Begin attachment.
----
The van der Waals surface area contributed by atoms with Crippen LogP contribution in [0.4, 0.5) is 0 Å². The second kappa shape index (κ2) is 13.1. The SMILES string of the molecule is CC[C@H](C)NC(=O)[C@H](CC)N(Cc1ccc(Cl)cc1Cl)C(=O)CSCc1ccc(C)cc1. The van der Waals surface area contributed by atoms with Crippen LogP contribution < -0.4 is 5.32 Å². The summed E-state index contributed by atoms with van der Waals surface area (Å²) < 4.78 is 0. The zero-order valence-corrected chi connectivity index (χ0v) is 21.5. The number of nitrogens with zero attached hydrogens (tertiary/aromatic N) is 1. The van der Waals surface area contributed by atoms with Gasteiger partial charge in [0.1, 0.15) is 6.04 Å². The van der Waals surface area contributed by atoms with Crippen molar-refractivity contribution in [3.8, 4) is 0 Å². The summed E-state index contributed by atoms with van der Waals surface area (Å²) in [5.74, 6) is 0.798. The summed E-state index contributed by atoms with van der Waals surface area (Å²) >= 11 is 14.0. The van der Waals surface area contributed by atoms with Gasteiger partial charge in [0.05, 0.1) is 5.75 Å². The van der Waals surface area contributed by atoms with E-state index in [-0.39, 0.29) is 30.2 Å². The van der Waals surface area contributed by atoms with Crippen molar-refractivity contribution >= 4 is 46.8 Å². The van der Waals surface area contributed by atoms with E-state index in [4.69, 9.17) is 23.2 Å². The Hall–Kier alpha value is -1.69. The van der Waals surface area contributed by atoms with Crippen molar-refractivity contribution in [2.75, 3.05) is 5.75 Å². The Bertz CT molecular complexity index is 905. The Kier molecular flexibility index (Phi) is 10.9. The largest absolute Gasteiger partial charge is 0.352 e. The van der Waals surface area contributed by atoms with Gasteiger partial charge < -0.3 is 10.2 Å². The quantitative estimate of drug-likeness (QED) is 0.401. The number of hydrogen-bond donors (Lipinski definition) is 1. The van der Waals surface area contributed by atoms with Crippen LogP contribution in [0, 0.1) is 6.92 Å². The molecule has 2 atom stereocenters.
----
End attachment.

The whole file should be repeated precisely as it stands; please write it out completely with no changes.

The van der Waals surface area contributed by atoms with Crippen LogP contribution in [0.4, 0.5) is 0 Å². The second kappa shape index (κ2) is 13.1. The SMILES string of the molecule is CC[C@H](C)NC(=O)[C@H](CC)N(Cc1ccc(Cl)cc1Cl)C(=O)CSCc1ccc(C)cc1. The van der Waals surface area contributed by atoms with Crippen LogP contribution < -0.4 is 5.32 Å². The summed E-state index contributed by atoms with van der Waals surface area (Å²) < 4.78 is 0. The zero-order valence-corrected chi connectivity index (χ0v) is 21.5. The number of nitrogens with zero attached hydrogens (tertiary/aromatic N) is 1. The van der Waals surface area contributed by atoms with Gasteiger partial charge in [0.1, 0.15) is 6.04 Å². The van der Waals surface area contributed by atoms with Crippen molar-refractivity contribution in [3.8, 4) is 0 Å². The summed E-state index contributed by atoms with van der Waals surface area (Å²) in [5.74, 6) is 0.798. The summed E-state index contributed by atoms with van der Waals surface area (Å²) >= 11 is 14.0. The van der Waals surface area contributed by atoms with Gasteiger partial charge in [0.05, 0.1) is 5.75 Å². The van der Waals surface area contributed by atoms with E-state index in [-0.39, 0.29) is 30.2 Å². The van der Waals surface area contributed by atoms with Crippen molar-refractivity contribution >= 4 is 46.8 Å². The van der Waals surface area contributed by atoms with E-state index in [4.69, 9.17) is 23.2 Å². The Hall–Kier alpha value is -1.69. The van der Waals surface area contributed by atoms with Crippen molar-refractivity contribution in [2.75, 3.05) is 5.75 Å². The Bertz CT molecular complexity index is 905. The Kier molecular flexibility index (Phi) is 10.9. The largest absolute Gasteiger partial charge is 0.352 e. The van der Waals surface area contributed by atoms with Gasteiger partial charge < -0.3 is 10.2 Å². The quantitative estimate of drug-likeness (QED) is 0.401. The number of hydrogen-bond donors (Lipinski definition) is 1. The van der Waals surface area contributed by atoms with Crippen LogP contribution in [0, 0.1) is 6.92 Å². The molecule has 2 atom stereocenters.